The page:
Beatrix Farrand in the 1940’s, from The Reef Point Bulletins
I made my annual pilgrimage to the Asticou Azalea Garden on Mt. Desert Island a few days ago. I was a little late this year—an early summer and almost endless sunshine ensured that the usual Memorial Day peak of this garden had actually come a week before. Do not misunderstand. It was still ravishing, as the photographs will show. The story of how this lovely spot came into being, as a rescue effort, is an interesting one.
The great garden designer Beatrix Farrand had a lifelong love affair with Maine, having summered in Bar Harbor since early childhood. Her feeling for the rugged landscape inspired much of her best work in a series of subtle gardens that blended into their rugged settings. Her own Reef Point estate, inherited from her mother, was for many years her laboratory, where she experimented with design ideas and plantings both native and exotic.
It was her hope to turn Reef Point, its extensive library, and collection of gardens into a foundation for the study of plants and landscape architecture, and to that end a board was formed, renovations were made to house and grounds for their future use, staff was hired, and plans were made for a distinguished future. In addition to the plants and gardens and extraordinary library, the collections included the papers and plans of the English designer Gertrude Jekyll, which Mrs. Farrand had purchased at great personal expense when they were threatened with certain dispersal.
Over one decade in the 1940’s and 1950’s, the world, and Bar Harbor, as Mrs. Farrand had known it, changed irrevocably. A World War followed the Great Depression. Two years after the end of the war, a forest fire devastated much of the town, destroying many of the estates of her friends and clients, and when the town re-built, it was not as a fashionable resort, but as a tourist destination. Motels sprang up on the ruins of the estates, and masses replaced classes on the Main Street. Not liking what she saw, worried about the future endowment ( the only niece of Edith Wharton, Mrs. Farrand was not wealthy by the standards of the world she inhabited), and feeling that the new, less rarefied Bar Harbor, geographically remote, was not the appropriate location for the endeavor, she shut down the foundation in 1956.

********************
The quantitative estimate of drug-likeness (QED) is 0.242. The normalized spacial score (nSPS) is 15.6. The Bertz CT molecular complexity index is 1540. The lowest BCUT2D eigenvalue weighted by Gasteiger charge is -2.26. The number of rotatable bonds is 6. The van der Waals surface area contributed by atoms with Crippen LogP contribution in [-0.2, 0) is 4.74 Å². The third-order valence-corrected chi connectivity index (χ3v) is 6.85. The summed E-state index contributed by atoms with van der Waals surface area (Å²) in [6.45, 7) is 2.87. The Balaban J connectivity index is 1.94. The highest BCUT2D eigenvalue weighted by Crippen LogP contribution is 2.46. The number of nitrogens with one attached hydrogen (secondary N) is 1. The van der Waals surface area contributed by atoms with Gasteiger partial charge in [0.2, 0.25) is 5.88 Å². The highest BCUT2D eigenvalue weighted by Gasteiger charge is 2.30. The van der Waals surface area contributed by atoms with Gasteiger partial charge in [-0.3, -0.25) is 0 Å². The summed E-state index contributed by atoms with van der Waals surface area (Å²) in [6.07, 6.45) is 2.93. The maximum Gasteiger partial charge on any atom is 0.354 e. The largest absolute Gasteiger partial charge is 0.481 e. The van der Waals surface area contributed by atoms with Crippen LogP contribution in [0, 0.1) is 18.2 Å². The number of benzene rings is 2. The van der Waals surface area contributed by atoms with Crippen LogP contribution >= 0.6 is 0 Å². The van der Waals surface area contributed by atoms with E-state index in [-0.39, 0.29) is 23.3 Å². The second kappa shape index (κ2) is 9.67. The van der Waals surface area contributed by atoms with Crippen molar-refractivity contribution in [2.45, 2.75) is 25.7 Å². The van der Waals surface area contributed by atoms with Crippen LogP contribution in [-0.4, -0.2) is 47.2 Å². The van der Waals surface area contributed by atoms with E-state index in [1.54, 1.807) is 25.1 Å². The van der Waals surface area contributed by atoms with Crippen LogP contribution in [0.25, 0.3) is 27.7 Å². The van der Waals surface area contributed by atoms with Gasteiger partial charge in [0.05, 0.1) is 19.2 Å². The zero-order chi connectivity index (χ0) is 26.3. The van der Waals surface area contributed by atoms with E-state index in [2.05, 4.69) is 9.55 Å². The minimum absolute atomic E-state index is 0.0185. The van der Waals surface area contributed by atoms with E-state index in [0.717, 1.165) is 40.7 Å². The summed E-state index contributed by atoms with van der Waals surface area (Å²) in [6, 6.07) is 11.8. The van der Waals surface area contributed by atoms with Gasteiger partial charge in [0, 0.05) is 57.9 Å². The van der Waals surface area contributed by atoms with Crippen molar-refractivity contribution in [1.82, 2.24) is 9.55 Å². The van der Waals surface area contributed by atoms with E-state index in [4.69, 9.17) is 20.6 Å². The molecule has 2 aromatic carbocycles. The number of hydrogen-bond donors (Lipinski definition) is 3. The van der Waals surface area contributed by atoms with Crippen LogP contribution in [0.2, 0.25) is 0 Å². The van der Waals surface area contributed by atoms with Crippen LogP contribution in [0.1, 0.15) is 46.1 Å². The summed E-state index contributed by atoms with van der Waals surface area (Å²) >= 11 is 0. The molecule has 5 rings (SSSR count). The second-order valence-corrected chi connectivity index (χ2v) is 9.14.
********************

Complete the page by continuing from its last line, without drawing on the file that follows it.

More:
She donated the library, the vast collection of landscape prints of three centuries, and the Jekyll archives to the documents collection at the University of California at Berkeley, where her husband, historian Max Farrand had taught. She had the main house at Reef Point demolished. She herself arranged to retire to the family farm of her horticulturalist, Amy Garland, building an apartment between the Garland’s house and barn, where she would live with her personal maid, Clementine Walter. To create this new home, Farrand used salvaged architectural elements from Reef Point, and created an intimate garden, with many of her beloved roses, perennials and heaths and heathers, also brought from Reef Point. Here Farrand died in 1959.